Research using USDA data found levels of pesticides in 90 percent of cases from the 2010 Dirty Dozen List that were at least 1,000 times lower than the chronic reference dose which is the concentration of a chemical a person could be exposed to on a daily basis throughout life before risking harm.7

The Sierra Club is one of the best funded environmental activist groups with over $82 million in assets on its last tax return. One of the Sierra Club’s primary goals is to shrink our energy portfolio to only include renewable resources such as wind and solar. The Club runs campaigns aimed at eliminating the use of fossil fuels, including “Beyond Coal,” “Beyond Natural Gas,” and Beyond Oil.” Ending the use of fossil fuels isn’t enough for the Club, however, they also oppose the use of nuclear power and large scale hydropower.  Currently, Sierra Club approved energy sources contribute less than 5% of the power in the United States and their unrealistic energy policy would mean disaster for family budgets and the economy.  8

As part of their Beyond Coal campaign, in 2011 the group very publicly took $50 million form New York City Mayor Michael Bloomberg to further its campaign. But before that, they also took secret contributions of more than $25 million from Chesapeake Energy, one of the nation’s biggest owners of natural gas holdings. This was back when the Sierra Club saw natural gas as a preferred replacement for the nation’s coal-fired power. 9

But then something happened. Natural gas reserves boomed and electric utilities began converting some coal-fired plants to natural gas, prompting the Sierra Club to launch a sister campaign called “Beyond Natural Gas.” Just two years removed from accepting millions from a natural gas company, the group was opposed to natural gas as an energy source in principle. It wasn’t a change of heart, but a re-evaluation of strategy.

One observer has commented: “For an organization largely responsible for increasing coal production a generation ago, mainly because such promotion satisfied its ideology du jour, the Sierra Club’s current stance on electricity production is not just Beyond Coal, it’s Beyond Reason.” 9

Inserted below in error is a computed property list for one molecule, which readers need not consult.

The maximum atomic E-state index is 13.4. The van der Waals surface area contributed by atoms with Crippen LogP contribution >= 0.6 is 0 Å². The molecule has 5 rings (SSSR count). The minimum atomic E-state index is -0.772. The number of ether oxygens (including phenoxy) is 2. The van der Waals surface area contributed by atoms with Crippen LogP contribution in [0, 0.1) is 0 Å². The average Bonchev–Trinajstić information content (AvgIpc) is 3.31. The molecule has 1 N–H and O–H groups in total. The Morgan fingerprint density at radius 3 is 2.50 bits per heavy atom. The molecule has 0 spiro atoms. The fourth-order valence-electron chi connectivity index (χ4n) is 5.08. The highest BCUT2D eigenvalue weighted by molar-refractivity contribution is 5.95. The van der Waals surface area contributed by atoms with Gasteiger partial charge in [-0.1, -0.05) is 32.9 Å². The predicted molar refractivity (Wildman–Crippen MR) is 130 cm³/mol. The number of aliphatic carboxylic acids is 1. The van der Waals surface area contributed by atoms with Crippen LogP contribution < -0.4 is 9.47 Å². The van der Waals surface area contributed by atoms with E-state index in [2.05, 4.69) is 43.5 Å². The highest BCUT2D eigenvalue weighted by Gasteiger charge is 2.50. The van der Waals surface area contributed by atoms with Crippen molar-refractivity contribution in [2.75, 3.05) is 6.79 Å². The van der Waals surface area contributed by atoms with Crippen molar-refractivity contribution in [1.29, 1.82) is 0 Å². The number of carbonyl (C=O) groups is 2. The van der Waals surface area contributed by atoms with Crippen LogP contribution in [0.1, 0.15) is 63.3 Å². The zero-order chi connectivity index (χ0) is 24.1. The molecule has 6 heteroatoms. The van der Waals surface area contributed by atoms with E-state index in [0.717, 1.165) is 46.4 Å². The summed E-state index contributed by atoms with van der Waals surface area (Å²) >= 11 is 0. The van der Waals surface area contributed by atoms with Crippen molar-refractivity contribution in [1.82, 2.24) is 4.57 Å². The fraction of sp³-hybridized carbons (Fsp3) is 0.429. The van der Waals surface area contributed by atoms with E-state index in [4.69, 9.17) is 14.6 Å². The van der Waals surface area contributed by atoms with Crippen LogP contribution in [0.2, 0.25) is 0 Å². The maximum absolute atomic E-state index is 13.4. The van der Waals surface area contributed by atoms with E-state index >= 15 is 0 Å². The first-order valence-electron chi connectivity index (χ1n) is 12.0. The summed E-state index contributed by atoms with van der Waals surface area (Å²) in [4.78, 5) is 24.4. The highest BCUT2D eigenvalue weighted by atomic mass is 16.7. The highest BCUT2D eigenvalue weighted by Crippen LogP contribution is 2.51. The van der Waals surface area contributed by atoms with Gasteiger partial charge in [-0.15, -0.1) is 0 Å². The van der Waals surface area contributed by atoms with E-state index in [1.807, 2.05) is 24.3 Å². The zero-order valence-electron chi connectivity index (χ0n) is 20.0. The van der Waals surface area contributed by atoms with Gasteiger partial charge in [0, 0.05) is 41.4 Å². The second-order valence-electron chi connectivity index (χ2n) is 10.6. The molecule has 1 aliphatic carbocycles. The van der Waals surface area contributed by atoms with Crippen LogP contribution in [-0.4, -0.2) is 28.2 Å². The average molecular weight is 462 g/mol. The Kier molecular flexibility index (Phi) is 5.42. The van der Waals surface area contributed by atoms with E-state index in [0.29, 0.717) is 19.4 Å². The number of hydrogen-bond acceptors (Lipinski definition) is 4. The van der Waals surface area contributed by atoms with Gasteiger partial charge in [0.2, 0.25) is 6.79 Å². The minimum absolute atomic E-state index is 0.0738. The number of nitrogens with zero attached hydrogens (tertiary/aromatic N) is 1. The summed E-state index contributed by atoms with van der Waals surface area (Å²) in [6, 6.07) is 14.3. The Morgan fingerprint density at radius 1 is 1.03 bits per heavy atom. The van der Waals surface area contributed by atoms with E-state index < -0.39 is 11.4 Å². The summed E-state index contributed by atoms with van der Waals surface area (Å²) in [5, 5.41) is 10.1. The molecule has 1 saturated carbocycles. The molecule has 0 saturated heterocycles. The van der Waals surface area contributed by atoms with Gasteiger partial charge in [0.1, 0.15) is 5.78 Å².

The Center for Science in the Public Interest has a yearly annual income of more than $14 million. This group are experts at the scary press release. They have become America’s food police using shaky science to go after dozens of popular foods and demanding ridiculous levels of food labeling. Their founder is so obsessed with caffeine that he urges Americans to replace coffee ships with ‘carrot juice house.’ And, of course, they are violently anti-GMO.2

The NRDC, The Sierra Club and the League of Conservation Voters accepted donations of $13.5, $15 and $18.1 million from the Sea Change Foundation. This group got $23 million from the shell corporation Klein Ltd, which only exists on paper. Klein Ltd has deep ties to Russian energy investment groups and is incorporated in the Bahamas so it doesn’t have to disclose its donors.  This is an example of high-level Russian oil and political interests funding and supporting American environmental groups which then launch attacks on the US natural gas and oil industry. 10

In another case, Organic Consumers Association (OCA), and the group it funds, like US Right To Know and the lawyer-run partisan attack site Sourcewatch, may be in a lot of trouble. Shortly after being revealed as the financial source for promoting anti-vaccine sentiment, they have now been shown to be working in collusion with the propaganda arm of the Kremlin. 11

References

1. Steve Goreham, Outside the Green Box, (New Lenox, IL, New Lenox Books, 2017)
2. Hank Campbell, private communication, August 2, 2018
3. Ron Arnold, Natural Resources Defense Council: the scaremongering chemophobe-in-chief,” Environmental & Climate News, March 2017
4. Hank Campbell, “Who watches the watchers?”, Priorities, July 2016
5. Steve Savage, “How wrong is the latest dirty dozen?”, appliedmythologyblogspot.com, May 16, 2013
6. Carl K. Winter and Josh M. Katz, “Dietary exposure to pesticide residues from commodities alleged to contain the highest contamination levels,” J. Toxicology, May 15, 2011
7. Kelly April, “Dirty dozen debate,” Los Angeles Times, June 22, 2011
8. “Sierra Club,” Activist Facts, accessed August 7, 2018
9. Lance Brown, “Sierra Club energy: beyond affordable,” masterresource.org, September 12, 2012
10. Andrew Follett, “Here’s how Russian oligarchs gave $23 million to US environmentalists,” The Daily Caller, December 8, 2015
11. Hank Campbell, “How the Kremlin manipulates environmentalists,”, and more ACSH links,”, acsh.org, May 22, 2017


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Jack Dini -- Bio and Archives | Comments

Jack Dini is author of Challenging Environmental Mythology.  He has also written for American Council on Science and Health, Environment & Climate News, and Hawaii Reporter.